In a recent case, the Army got dinged in the Court of Federal Claims (COFC) despite – indeed, because of – the agency’s efforts to correct a problematic procurement.
58 offerors bid for the Army’s recompete of its Army Desktop Mobile and Computing contract vehicle, but only 9 proposals were deemed technically acceptable. When 21 of the disqualified bidders protested, the Army took “corrective action.” It reopened the competition, allowing all offerors to submit revised proposals and new prices. But the COFC found that the proposed corrective measure was overbroad. The court’s ruling demonstrates that agencies need to tailor corrective action to procurement’s unique problems.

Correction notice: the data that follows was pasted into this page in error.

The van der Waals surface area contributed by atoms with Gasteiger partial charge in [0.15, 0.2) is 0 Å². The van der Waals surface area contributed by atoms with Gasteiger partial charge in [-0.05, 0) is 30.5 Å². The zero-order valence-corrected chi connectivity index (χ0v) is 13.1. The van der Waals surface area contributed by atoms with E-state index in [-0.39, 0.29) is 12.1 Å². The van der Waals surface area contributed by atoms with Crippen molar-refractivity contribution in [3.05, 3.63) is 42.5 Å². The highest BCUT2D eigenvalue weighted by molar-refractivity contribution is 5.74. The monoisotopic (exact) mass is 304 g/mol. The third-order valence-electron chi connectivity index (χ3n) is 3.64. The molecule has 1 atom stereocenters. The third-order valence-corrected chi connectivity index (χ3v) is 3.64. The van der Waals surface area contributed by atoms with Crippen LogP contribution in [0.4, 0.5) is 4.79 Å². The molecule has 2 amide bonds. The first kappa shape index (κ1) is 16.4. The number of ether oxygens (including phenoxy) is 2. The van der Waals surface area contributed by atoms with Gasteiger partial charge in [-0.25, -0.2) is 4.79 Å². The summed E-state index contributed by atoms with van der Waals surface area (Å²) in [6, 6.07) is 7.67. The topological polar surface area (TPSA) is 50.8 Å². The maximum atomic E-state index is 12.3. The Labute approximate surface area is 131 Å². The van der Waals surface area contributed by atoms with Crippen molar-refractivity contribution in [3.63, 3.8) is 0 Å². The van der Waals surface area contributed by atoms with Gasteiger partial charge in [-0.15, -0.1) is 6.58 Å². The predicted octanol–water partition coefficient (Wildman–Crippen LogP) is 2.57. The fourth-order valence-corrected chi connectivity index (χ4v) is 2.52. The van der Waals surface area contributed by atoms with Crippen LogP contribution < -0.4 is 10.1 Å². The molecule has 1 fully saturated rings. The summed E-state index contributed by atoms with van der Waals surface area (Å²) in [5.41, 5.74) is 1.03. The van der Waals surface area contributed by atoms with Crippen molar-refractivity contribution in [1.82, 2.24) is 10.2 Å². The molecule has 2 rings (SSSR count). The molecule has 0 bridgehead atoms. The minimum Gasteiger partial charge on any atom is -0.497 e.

When the Army sought proposals for a series of IDIQ contracts covering desktop computer computers, notebooks, tablets, printers, and beyond, offerors were to be assessed based on three factors. Those three factors were past performance, technical acceptability, and price. Offerors were required to demonstrate technical acceptability, the primary evaluative criteria, by filling out spreadsheet forms in the RFP.
The Call for Corrective Action
With 58 offerors competing, you would expect many proposals would be deemed acceptable, and that price would then become the primary determinative factor. But out of all the proposals submitted, only 9 were deemed technically acceptable, and all 9 contractors with technically acceptable proposals were given contract awards. It’s no surprise that 21 disappointed offerors filed protests at GAO. The protestors felt that they had technically acceptable items, but were thwarted by confusing aspects of the required spreadsheets, and had made honest mistakes in filling them out. Those who had guessed correctly how to tackle the ambiguous spreadsheets were rewarded, and those who’d guessed incorrectly lost out.
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